‘All Quiet on the Western Front’ is Absolutely Haunting

‘All Quiet on the Western Front’ is Absolutely Haunting

The way I know a movie is good is when it stays with me days after the end credits have rolled. So it is with Netflix’s “All Quiet on the Western Front.” I just can’t get Paul and his comrades out of my head, or the foreboding musical score, telegraphing to the audience that this war story does not have a happy ending.

If you consider yourself a movie buff you need to see “All Quiet.” It was nominated for 4 Academy Awards, including best musical score and best foreign feature. Once you see the movie you’ll know why. The filmmakers managed to innovate on a well trodden genre (the war movie), based on required reading we all had in grade school, to create something we hadn’t seen before. Or at least, something we don’t see very often: The Train-Wreck story.

Let’s talk about “Saving Private Ryan” for a moment. When you think back to that movie (I know you’ve seen it), what words come to mind? Depressing? Heroic? Sad? Harrowing?

For me, despite the tragic backdrop of WWII and the way none of the soldiers in the story survive the war except private Ryan, the words that come to mind are, maybe, harrowing, and heroic. That’s because there are key scenes where characters demonstrate acts of heroism (and its inverse, cowardice), and let’s not forget the closing image of an aged private Ryan at Arlington National Cemetery, remembering his comrades. The music, imagery, and colors all feed the tone of the narrative so that the viewer, me, is left with something positive, despite everything else.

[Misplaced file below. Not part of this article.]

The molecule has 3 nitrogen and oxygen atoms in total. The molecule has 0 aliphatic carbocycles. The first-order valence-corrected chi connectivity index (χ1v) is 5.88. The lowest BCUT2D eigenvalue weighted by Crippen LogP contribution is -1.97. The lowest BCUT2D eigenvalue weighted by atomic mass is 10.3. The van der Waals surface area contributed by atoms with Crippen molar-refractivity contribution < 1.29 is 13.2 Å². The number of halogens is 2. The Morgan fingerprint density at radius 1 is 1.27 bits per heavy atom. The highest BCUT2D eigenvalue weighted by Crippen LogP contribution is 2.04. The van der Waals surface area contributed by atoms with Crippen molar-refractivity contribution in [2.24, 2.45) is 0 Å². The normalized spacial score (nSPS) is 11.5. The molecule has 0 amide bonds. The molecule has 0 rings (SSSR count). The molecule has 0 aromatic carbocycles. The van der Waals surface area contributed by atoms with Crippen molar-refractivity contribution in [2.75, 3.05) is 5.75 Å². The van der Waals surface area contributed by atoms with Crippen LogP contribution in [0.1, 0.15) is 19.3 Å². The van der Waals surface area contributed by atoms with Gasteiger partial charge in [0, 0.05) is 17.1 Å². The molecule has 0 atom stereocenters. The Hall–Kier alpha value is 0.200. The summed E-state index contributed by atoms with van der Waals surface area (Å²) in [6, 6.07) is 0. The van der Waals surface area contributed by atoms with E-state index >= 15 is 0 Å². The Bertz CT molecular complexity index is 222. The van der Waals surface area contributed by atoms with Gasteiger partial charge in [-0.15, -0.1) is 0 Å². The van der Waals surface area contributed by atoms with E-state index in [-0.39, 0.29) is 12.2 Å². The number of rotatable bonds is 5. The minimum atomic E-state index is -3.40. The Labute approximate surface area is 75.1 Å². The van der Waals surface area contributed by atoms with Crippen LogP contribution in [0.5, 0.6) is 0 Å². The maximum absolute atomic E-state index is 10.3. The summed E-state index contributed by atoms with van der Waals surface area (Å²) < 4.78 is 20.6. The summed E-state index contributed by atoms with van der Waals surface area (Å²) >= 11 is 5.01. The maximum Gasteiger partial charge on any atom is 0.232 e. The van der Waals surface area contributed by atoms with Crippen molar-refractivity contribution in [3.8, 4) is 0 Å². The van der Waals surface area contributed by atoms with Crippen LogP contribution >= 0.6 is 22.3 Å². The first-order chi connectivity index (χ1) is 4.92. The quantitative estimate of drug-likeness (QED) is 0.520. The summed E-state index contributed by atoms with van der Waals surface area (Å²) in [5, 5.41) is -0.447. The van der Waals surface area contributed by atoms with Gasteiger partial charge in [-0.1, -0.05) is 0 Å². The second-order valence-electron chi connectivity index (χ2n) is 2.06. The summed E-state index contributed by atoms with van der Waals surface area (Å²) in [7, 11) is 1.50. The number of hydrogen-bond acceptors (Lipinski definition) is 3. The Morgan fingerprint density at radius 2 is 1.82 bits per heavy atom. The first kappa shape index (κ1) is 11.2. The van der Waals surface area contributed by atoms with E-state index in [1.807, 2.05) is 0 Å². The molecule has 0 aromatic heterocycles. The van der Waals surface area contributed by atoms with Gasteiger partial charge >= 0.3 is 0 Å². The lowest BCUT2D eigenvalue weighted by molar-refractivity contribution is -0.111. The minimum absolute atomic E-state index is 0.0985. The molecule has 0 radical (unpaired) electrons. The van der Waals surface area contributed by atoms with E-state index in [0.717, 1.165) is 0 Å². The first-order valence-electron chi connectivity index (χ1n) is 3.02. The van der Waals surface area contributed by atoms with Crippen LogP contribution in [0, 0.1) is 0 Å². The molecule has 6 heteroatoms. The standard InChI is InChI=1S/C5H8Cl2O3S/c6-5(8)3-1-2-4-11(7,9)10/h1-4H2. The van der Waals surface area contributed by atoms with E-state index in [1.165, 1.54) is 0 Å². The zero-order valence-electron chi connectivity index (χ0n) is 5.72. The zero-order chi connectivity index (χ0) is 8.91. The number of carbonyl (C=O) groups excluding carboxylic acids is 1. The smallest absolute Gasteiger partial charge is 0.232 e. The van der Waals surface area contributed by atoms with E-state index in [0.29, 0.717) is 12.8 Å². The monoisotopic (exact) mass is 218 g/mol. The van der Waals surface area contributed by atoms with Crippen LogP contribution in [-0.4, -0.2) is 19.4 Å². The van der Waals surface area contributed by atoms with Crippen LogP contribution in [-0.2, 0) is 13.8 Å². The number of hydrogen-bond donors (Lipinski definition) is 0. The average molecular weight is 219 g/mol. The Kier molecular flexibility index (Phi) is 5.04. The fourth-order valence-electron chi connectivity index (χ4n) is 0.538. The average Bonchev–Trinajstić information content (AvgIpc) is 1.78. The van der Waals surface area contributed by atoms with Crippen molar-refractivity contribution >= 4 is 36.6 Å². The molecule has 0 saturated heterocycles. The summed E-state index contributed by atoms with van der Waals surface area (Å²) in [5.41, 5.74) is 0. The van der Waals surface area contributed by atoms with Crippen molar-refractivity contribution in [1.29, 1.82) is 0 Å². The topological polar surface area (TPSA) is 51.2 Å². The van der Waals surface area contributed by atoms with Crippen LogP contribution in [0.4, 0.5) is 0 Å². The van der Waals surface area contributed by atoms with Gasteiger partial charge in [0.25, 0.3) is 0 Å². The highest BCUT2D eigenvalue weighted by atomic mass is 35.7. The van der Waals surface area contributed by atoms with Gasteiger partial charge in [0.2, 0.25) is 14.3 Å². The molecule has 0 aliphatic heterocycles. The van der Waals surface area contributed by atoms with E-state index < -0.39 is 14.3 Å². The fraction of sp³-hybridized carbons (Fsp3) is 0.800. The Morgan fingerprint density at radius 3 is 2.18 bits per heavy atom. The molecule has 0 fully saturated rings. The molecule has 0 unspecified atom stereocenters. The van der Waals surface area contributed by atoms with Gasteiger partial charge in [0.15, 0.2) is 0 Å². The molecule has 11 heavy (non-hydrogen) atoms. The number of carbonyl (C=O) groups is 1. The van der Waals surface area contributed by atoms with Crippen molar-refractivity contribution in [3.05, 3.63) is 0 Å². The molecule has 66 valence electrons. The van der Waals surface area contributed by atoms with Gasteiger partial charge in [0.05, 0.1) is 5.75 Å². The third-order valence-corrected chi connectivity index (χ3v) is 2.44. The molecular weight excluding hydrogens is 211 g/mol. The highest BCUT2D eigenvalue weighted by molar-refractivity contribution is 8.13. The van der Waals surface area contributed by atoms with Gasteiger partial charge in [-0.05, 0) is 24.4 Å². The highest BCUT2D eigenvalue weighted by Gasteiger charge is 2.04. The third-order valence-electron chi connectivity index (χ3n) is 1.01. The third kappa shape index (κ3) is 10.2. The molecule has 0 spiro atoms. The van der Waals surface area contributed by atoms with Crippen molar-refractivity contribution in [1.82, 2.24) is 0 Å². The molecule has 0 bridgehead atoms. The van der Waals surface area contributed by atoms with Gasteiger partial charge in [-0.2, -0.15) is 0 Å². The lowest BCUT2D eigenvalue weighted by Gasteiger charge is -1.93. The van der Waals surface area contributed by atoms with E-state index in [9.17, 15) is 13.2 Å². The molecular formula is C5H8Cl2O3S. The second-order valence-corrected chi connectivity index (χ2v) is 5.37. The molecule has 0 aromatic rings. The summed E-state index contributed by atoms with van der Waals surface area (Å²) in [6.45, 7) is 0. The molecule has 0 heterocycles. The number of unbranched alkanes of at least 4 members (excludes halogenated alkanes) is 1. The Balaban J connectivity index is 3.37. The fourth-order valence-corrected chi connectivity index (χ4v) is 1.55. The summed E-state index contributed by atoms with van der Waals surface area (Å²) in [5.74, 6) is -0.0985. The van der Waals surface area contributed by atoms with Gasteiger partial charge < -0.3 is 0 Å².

In this way, “All Quiet” is a completely different story, teetering on the edge of horror. Blood. Bodies. Decay. Soiled uniforms. Limbs. Standing water. Death seems to loom in every scene of this movie in one form or another. And the musical score, which first plays when Paul receives his uniform issue, a recycled uniform from a dead soldier, only punctuates this sense that things are going to head south in quick order. Buckle up for the train wreck!

I made up the Train Wreck story, but it exists and ‘All Quiet’ is one of them. It’s a story in which the character does not arc, but rather, descends in position or situation, as the story progresses. No lessons are learned. No morals are had. It’s as if these stories exist to simply say to the audience, “yep, sometimes things are just shit.” ‘All Quiet,’ is a Train Wreck story. So are ‘Joker’ and ‘American Psycho.’

You might be asking, ‘well gee what’s the point? Isn’t that a depressing movie?”

While Train Wreck stories are not so great for date night, they are supremely interesting in that they seem to push the audience towards a different conclusion than the usual stories do. As an anti-war movie, ‘All Quiet’ seems to be saying, “there’s nothing good about war,’ and, ‘France really screwed the Germans.’ And I guess this is the point that Remarque’s original novel made, that there was nothing good that came out of the war, just destruction. And although books seem to have more capacity for telling a Train Wreck story that moves, not just depresses, “All Quiet” the movie seemed to transcend beyond the horror to convey one great truth the the audience.